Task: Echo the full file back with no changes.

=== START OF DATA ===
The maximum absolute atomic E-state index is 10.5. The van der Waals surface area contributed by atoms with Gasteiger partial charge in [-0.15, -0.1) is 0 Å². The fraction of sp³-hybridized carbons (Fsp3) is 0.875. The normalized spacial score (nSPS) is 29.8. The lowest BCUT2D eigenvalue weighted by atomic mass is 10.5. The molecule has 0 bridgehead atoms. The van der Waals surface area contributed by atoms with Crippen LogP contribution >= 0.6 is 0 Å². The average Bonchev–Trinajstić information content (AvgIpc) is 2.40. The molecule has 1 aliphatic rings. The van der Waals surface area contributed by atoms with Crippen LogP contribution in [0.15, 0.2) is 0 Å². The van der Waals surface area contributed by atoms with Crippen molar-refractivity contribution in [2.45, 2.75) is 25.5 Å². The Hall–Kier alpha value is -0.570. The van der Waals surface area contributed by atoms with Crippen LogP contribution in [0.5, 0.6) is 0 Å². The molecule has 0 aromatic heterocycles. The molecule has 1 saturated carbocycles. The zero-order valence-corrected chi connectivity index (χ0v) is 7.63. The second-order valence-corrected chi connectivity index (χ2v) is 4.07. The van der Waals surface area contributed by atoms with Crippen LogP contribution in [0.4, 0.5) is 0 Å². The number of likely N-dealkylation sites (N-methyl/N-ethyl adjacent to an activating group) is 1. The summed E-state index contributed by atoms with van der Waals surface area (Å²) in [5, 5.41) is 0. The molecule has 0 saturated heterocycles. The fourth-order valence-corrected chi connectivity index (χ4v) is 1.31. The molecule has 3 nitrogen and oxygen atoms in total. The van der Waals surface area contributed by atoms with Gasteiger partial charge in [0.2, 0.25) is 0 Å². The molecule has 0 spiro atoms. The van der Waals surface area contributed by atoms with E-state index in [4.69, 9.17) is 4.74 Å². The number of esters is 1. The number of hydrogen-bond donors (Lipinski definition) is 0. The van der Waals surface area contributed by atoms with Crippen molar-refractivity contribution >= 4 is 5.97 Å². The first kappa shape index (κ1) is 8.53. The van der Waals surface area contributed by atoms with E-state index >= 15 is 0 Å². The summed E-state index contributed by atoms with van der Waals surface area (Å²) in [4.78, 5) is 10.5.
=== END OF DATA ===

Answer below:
The maximum absolute atomic E-state index is 10.5. The van der Waals surface area contributed by atoms with Gasteiger partial charge in [-0.15, -0.1) is 0 Å². The fraction of sp³-hybridized carbons (Fsp3) is 0.875. The normalized spacial score (nSPS) is 29.8. The lowest BCUT2D eigenvalue weighted by atomic mass is 10.5. The molecule has 0 bridgehead atoms. The van der Waals surface area contributed by atoms with Crippen LogP contribution >= 0.6 is 0 Å². The average Bonchev–Trinajstić information content (AvgIpc) is 2.40. The molecule has 1 aliphatic rings. The van der Waals surface area contributed by atoms with Crippen LogP contribution in [0.15, 0.2) is 0 Å². The van der Waals surface area contributed by atoms with Crippen molar-refractivity contribution in [2.45, 2.75) is 25.5 Å². The Hall–Kier alpha value is -0.570. The van der Waals surface area contributed by atoms with Crippen LogP contribution in [0.5, 0.6) is 0 Å². The molecule has 0 aromatic heterocycles. The molecule has 1 saturated carbocycles. The zero-order valence-corrected chi connectivity index (χ0v) is 7.63. The second-order valence-corrected chi connectivity index (χ2v) is 4.07. The van der Waals surface area contributed by atoms with Crippen LogP contribution in [0.4, 0.5) is 0 Å². The number of likely N-dealkylation sites (N-methyl/N-ethyl adjacent to an activating group) is 1. The summed E-state index contributed by atoms with van der Waals surface area (Å²) in [5, 5.41) is 0. The molecule has 0 saturated heterocycles. The fourth-order valence-corrected chi connectivity index (χ4v) is 1.31. The molecule has 3 nitrogen and oxygen atoms in total. The van der Waals surface area contributed by atoms with Gasteiger partial charge in [0.2, 0.25) is 0 Å². The molecule has 0 spiro atoms. The van der Waals surface area contributed by atoms with E-state index in [4.69, 9.17) is 4.74 Å². The number of esters is 1. The number of hydrogen-bond donors (Lipinski definition) is 0. The van der Waals surface area contributed by atoms with Crippen molar-refractivity contribution >= 4 is 5.97 Å². The first kappa shape index (κ1) is 8.53. The van der Waals surface area contributed by atoms with E-state index >= 15 is 0 Å². The summed E-state index contributed by atoms with van der Waals surface area (Å²) in [4.78, 5) is 10.5.